This book is a unique contribution to the understanding of how our minds, brains and relationships develop and interrelate. Although titled a pocket guide, (you will need a big pocket) it is actually an incredible and rich resource for exploring this new territory.
Dr Dan Siegel is well known as a gifted researcher and writer in the growing field of understanding what the mind actually is and what is consciousness. In his clear and inventive way he created and named the field of interpersonal neurobiology. This field explores the science of how mind and consciousness actually develop within the world of social interactions.
Understanding the complexity of how our minds form and function and interrelate with others is critically important to improving our capacity to function in the world and our own personal growth as emphatic beings. Although there are many books trying to explain this new field, this book is a special guide to these topics.
In many ways he ventures into areas that we know exist, take for granted but don't truly understand. We know we can be "aware" of things and that we have feelings and emotions, but what is really going on? What actually is awareness? And how does it work? What is a thought? What is consciousness? and how are these all interrelated? And how does one person's being truly affect the mind and being of another.
Neuroscience is giving us new tools and information about the nature of the brain and the mind. Dr Siegel has written several books and speaks often on the importance of developing an understanding of how our minds work. (See his web site for more info and videos drdansiegel.com) Increasing our understanding is not only so that we can be more knowledgeable about science but also by understanding the complexity of mind we can become better in working with others and to better to ourselves.
Dr Siegel has the unique talent to describe and explains these areas and in this latest and much needed book. He helps bring a deeper understanding to anyone interested in learning more about these areas. But this book is not a research manual (see The Developing Mind); this is a special guide to the basic questions.
This book is actually written in the form of a travel guide. And as you might pick up a guidebook when visiting a new city and wished to discover and learn more on many levels. This book provides the opportunity to see the overview and to explore the richness of understanding the complex workings our own mental capacities.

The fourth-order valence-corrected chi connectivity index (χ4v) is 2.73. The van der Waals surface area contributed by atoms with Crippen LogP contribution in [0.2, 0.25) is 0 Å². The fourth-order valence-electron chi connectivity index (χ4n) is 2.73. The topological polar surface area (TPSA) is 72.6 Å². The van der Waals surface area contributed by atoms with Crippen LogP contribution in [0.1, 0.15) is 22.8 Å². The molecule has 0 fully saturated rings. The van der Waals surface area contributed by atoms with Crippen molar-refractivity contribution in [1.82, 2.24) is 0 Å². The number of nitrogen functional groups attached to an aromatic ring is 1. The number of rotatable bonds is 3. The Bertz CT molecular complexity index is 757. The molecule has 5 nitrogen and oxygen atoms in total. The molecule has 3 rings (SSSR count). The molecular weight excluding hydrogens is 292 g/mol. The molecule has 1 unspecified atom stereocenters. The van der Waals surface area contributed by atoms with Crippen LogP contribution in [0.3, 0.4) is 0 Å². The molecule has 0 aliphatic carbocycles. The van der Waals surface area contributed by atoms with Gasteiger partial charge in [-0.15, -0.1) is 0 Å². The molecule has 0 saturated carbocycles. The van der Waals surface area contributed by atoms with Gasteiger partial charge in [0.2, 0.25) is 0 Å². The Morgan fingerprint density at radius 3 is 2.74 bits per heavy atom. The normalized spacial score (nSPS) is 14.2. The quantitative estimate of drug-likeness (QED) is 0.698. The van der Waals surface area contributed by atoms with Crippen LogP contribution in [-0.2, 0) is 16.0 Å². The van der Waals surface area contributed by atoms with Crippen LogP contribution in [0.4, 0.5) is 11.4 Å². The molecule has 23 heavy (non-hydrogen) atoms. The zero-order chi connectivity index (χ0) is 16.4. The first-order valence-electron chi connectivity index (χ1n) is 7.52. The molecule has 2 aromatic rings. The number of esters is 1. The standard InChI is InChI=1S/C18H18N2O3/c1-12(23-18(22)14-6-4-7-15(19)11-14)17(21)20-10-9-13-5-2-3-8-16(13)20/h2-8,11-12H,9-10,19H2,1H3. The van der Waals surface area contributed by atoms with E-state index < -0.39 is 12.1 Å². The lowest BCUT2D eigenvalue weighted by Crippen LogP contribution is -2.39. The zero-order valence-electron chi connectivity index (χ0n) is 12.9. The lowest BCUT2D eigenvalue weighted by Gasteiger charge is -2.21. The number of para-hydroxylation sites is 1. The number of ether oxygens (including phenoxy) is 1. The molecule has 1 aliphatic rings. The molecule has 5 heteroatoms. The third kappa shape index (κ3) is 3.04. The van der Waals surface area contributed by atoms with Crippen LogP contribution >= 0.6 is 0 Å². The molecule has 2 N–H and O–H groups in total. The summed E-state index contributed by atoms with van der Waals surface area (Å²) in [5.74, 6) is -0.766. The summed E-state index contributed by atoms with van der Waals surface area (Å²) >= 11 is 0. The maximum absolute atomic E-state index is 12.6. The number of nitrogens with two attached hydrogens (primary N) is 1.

It is written so that it can be read sequentially or you can jump around to explore for yourself and gather more information about a particular concept and see the connections just as you might when exploring a new city and would cross reference places of interest and see their interrelatedness.
It is written so that you can gain greater understanding about the basic concepts and it provides the links to how these interrelate and are integrated into bigger pictures of understanding our capacities to experience life. It takes a moment to get used to but it is well worth the effort.
It has a vast glossary, which is incredibly useful because we are all venturing into new territory as we explore the mind. It is often necessary and useful to go back to deepen your understanding. Like walking with a good tour guide, he points out, describes and explains the beauty and magic that we are all a part of. And like a good guide to the new discoveries in neurobiology he offers information on how the concepts and models are interrelated and what the implications are.
The fact is Dr Dan Siegel is actually a remarkable guide to this new science. I both enjoy and find myself continually marveling at his gift for explaining difficult concepts in clear language. Sometimes reading him is like reading Shakespeare.
He has a unique way of stating observations about the human condition and the newest scientific discoveries in almost poetic fashion. He points out and describes aspects of how our inner experience may work. And like great writers and thinkers you can keep rereading him to discover even deeper understandings, nuances and implications of the subject.
This book is valuable to a wide range of readers: professionals who are in the helping professions, organizers of business or social programs, educators and parents. Actually it is written for anyone who is curious about what our minds are, what thoughts are, and what consciousness is.
This is a much-needed guidebook to this complex and evolving area. It is an essential part of anyone's library on understanding the current science of the human mind. And it is incredibly useful for anyone curious in understanding how we actually connect with one another (how one mind actually affects another human mind) and how this can help us create a better life for ourselves individually and greater empathic relationships. And perhaps, a better world.
Laurence Drell, MD